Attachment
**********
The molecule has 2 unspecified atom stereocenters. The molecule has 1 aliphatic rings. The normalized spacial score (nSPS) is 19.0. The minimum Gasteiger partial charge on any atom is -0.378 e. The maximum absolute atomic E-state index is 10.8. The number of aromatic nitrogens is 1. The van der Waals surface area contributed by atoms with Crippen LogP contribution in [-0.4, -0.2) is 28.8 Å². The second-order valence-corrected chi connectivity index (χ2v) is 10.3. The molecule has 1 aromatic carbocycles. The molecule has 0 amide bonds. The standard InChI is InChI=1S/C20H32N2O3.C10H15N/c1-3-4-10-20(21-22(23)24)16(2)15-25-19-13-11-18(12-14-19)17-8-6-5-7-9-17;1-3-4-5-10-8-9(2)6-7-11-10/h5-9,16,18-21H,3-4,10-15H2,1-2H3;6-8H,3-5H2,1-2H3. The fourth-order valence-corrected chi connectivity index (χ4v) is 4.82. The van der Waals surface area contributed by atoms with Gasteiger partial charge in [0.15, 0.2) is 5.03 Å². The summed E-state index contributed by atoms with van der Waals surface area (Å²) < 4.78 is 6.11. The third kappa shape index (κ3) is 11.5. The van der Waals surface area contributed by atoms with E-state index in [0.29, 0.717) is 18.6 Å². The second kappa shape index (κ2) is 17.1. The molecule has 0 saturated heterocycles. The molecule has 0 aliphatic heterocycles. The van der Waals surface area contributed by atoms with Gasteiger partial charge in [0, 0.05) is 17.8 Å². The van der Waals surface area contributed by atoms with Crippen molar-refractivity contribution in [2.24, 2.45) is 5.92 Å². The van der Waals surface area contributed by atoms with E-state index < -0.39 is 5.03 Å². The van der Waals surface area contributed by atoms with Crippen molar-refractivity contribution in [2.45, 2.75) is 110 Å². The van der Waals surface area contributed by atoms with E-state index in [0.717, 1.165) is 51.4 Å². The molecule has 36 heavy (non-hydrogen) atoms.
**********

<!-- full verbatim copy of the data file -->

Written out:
The molecule has 2 unspecified atom stereocenters. The molecule has 1 aliphatic rings. The normalized spacial score (nSPS) is 19.0. The minimum Gasteiger partial charge on any atom is -0.378 e. The maximum absolute atomic E-state index is 10.8. The number of aromatic nitrogens is 1. The van der Waals surface area contributed by atoms with Crippen LogP contribution in [-0.4, -0.2) is 28.8 Å². The second-order valence-corrected chi connectivity index (χ2v) is 10.3. The molecule has 1 aromatic carbocycles. The molecule has 0 amide bonds. The standard InChI is InChI=1S/C20H32N2O3.C10H15N/c1-3-4-10-20(21-22(23)24)16(2)15-25-19-13-11-18(12-14-19)17-8-6-5-7-9-17;1-3-4-5-10-8-9(2)6-7-11-10/h5-9,16,18-21H,3-4,10-15H2,1-2H3;6-8H,3-5H2,1-2H3. The fourth-order valence-corrected chi connectivity index (χ4v) is 4.82. The van der Waals surface area contributed by atoms with Gasteiger partial charge in [0.15, 0.2) is 5.03 Å². The summed E-state index contributed by atoms with van der Waals surface area (Å²) < 4.78 is 6.11. The third kappa shape index (κ3) is 11.5. The van der Waals surface area contributed by atoms with E-state index in [0.29, 0.717) is 18.6 Å². The second kappa shape index (κ2) is 17.1. The molecule has 0 saturated heterocycles. The molecule has 0 aliphatic heterocycles. The van der Waals surface area contributed by atoms with Gasteiger partial charge in [0, 0.05) is 17.8 Å². The van der Waals surface area contributed by atoms with Crippen molar-refractivity contribution in [2.24, 2.45) is 5.92 Å². The van der Waals surface area contributed by atoms with E-state index < -0.39 is 5.03 Å². The van der Waals surface area contributed by atoms with Crippen molar-refractivity contribution in [2.45, 2.75) is 110 Å². The van der Waals surface area contributed by atoms with E-state index in [0.717, 1.165) is 51.4 Å². The molecule has 36 heavy (non-hydrogen) atoms.